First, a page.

China Energy Watch: A few non state firms may be awarded shale gas blocks
BEIJING -- China's decision to allow non state companies to participate in a second government sponsored auction for shale gas blocks is a major step toward speeding up the development of the nation's shale gas industry, but the continuing dominance of domestic state owned oil majors all but guarantees its impact will be limited, according to industry analysts.
Shale gas exploration is a demanding task that requires high end technology and investment input, said Tian Miao, an energy analyst at North Square Blue Oak, a London based institutional broker. Only state owned companies like CNPC and Sinopec, have the appetite, and they're already taking the lead by partnering with foreign companies," she said.
Meanwhile, as much as 80% of China's recoverable shale gas reserves are already controlled by CNPC and Sinopec Group, said Li Yixuan, a natural gas analyst at Shandong based energy consultancy Chem99.
Even with the deck stacked against them, at least six non state Chinese companies, all of which are publicly traded, have announced that they will participate in the second shale gas block auction taking place in Beijing.
The auction, supervised by the Ministry of Land and Resources, or MLR, features 20 shale gas blocks located in eight Chinese provinces.
Among the six non state companies, only Guanghui Energy has experience in upstream oil and gas exploration and can bid without a partner because it already holds oil and gas exploration rights. The remaining five companies are involved in a variety of industries including textiles, real estate, retail fuel sales, coal production and engineering.
Guanghui is in the best position to be awarded a block, company officials and analysts have said.
"We have the same and advantages as state owned companies, and government backing, we have a better chance," said one company official, who declined to be named.
Earlier this year, the MLR said it would encourage private investment in China's unconventional energy sector by protecting the rights of private investors, including encouraging state owned oil and gas companies to contribute a corresponding amount of capital to private partners during the exploration phase of projects. It also urged state owned energy companies to seek private partners.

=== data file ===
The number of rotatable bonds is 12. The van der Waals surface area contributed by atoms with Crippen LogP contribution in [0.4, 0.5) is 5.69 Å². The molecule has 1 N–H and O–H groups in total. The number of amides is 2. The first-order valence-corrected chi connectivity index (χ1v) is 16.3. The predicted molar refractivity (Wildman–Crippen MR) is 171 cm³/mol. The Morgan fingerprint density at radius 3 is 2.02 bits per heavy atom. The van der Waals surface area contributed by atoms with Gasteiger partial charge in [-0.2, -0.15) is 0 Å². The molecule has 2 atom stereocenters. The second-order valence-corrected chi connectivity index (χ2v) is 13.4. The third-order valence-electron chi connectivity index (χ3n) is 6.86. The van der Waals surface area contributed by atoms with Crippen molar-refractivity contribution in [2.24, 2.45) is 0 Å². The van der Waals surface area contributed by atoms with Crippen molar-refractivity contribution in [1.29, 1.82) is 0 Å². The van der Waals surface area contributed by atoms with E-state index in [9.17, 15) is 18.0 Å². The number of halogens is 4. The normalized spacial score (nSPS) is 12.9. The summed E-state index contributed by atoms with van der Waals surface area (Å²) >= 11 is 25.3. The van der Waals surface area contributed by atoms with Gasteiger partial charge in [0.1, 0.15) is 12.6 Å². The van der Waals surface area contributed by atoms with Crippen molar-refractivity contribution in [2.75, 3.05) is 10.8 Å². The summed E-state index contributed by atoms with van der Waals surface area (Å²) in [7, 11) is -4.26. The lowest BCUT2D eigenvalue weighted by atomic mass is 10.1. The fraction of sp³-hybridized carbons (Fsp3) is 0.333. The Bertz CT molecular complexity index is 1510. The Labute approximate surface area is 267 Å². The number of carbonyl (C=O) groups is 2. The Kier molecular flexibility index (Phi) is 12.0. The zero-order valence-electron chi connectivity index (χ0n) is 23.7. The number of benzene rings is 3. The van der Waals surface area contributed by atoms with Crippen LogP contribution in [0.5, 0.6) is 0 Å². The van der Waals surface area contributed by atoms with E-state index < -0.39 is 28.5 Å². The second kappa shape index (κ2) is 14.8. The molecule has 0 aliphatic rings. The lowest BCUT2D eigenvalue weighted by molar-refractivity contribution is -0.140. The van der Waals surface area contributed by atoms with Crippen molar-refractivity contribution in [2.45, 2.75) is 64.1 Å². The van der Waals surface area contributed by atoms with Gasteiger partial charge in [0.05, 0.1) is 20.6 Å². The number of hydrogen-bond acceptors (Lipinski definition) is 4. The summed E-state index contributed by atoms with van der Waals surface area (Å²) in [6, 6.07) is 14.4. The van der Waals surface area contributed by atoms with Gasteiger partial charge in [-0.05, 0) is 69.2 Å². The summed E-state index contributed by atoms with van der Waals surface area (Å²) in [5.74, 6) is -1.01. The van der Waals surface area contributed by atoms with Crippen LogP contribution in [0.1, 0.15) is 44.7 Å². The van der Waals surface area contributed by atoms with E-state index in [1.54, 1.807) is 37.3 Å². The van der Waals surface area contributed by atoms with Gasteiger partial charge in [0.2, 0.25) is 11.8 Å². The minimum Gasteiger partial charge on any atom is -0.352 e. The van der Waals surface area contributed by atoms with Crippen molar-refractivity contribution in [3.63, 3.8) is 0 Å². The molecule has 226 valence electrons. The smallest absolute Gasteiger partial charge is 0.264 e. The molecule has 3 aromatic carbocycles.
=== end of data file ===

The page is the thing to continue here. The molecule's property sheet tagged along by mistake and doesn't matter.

In June 2011, the ministry held its first ever auction for shale gas assets, offering four blocks to just six state owned companies. Ultimately only two blocks were awarded one to Sinopec and the other to Henan Provincial Coal Seam Gas Development & Utilization.
This time, more than 70 Chinese companies have indicated their interest in the second auction, one third of which are non state companies, the ministry said in July.
Although non state companies are now eligible to participate, their success might still be hindered by a lack of sufficient capital, analysts say.
The companies must have registered capital of $48 million as a way of proving they are large enough to develop the blocks.
"Whoever wins has only three years to prove they have the ability to exploit the assets, which will require investments of hundreds of millions of yuan," North Square's Ms. Tian said.
She added that non state companies may have a better chance of being awarded blocks if they team up with local government agencies or bureaus because of their access to cheap government backed credit.
The six non state companies already planning to bid have an average registered capital of $112.3 million and five of them are partnering with local governments or the local branches of state owned companies, company statements show.
However, Chem99's Ms. Li said "probably no more than 20% of the blocks will end up in private companies' hands."
China recently set a target of producing 6.5 Bcmpy of shale gas by 2015 from virtually zero this year and hopes to produce between 60 and 100 Bcmpy by 2020 a number that some analysts are skeptical about.
China might have 25.08 Tcm of "potentially recoverable shale-gas resources," the ministry has said. In comparison, the United States, which has experienced a shale gas boom over the past decade, has about 13.65 Tcm of "unproved technically recoverable resources," according to the United States Energy Information Administration.
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